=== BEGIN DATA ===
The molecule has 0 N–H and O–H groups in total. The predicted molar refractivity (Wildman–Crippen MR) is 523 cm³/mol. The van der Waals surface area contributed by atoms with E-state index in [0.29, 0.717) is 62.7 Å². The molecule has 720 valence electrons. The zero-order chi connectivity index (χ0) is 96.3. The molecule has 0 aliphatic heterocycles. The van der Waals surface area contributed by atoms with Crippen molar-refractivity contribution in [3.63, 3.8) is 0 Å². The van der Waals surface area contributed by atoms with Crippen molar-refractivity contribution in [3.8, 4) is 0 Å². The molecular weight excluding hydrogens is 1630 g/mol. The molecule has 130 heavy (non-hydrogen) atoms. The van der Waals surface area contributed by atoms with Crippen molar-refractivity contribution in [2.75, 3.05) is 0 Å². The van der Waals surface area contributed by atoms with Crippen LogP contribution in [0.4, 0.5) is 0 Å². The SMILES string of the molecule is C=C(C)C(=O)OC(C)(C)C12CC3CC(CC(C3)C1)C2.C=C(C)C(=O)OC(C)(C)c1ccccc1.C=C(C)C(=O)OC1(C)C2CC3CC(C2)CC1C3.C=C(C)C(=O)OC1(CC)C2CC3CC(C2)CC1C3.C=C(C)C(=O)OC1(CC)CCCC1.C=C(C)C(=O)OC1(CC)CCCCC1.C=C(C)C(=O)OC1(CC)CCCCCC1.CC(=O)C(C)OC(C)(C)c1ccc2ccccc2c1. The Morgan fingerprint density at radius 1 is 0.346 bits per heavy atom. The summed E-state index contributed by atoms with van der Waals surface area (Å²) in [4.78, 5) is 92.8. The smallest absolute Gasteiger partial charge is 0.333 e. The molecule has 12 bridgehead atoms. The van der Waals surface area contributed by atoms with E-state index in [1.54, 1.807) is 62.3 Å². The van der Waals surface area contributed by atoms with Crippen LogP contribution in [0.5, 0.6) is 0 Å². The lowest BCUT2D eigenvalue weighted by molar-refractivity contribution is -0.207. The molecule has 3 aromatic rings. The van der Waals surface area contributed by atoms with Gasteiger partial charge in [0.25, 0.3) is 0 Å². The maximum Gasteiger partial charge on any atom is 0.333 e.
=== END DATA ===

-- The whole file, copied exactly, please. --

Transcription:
The molecule has 0 N–H and O–H groups in total. The predicted molar refractivity (Wildman–Crippen MR) is 523 cm³/mol. The van der Waals surface area contributed by atoms with E-state index in [0.29, 0.717) is 62.7 Å². The molecule has 720 valence electrons. The zero-order chi connectivity index (χ0) is 96.3. The molecule has 0 aliphatic heterocycles. The van der Waals surface area contributed by atoms with Crippen molar-refractivity contribution in [3.63, 3.8) is 0 Å². The van der Waals surface area contributed by atoms with Crippen molar-refractivity contribution in [3.8, 4) is 0 Å². The molecular weight excluding hydrogens is 1630 g/mol. The molecule has 130 heavy (non-hydrogen) atoms. The van der Waals surface area contributed by atoms with Crippen molar-refractivity contribution in [2.75, 3.05) is 0 Å². The van der Waals surface area contributed by atoms with Crippen LogP contribution in [0.4, 0.5) is 0 Å². The SMILES string of the molecule is C=C(C)C(=O)OC(C)(C)C12CC3CC(CC(C3)C1)C2.C=C(C)C(=O)OC(C)(C)c1ccccc1.C=C(C)C(=O)OC1(C)C2CC3CC(C2)CC1C3.C=C(C)C(=O)OC1(CC)C2CC3CC(C2)CC1C3.C=C(C)C(=O)OC1(CC)CCCC1.C=C(C)C(=O)OC1(CC)CCCCC1.C=C(C)C(=O)OC1(CC)CCCCCC1.CC(=O)C(C)OC(C)(C)c1ccc2ccccc2c1. The Morgan fingerprint density at radius 1 is 0.346 bits per heavy atom. The summed E-state index contributed by atoms with van der Waals surface area (Å²) in [4.78, 5) is 92.8. The smallest absolute Gasteiger partial charge is 0.333 e. The molecule has 12 bridgehead atoms. The van der Waals surface area contributed by atoms with E-state index in [1.54, 1.807) is 62.3 Å². The van der Waals surface area contributed by atoms with Crippen LogP contribution in [0.5, 0.6) is 0 Å². The lowest BCUT2D eigenvalue weighted by molar-refractivity contribution is -0.207. The molecule has 3 aromatic rings. The van der Waals surface area contributed by atoms with Gasteiger partial charge in [0.25, 0.3) is 0 Å². The maximum Gasteiger partial charge on any atom is 0.333 e.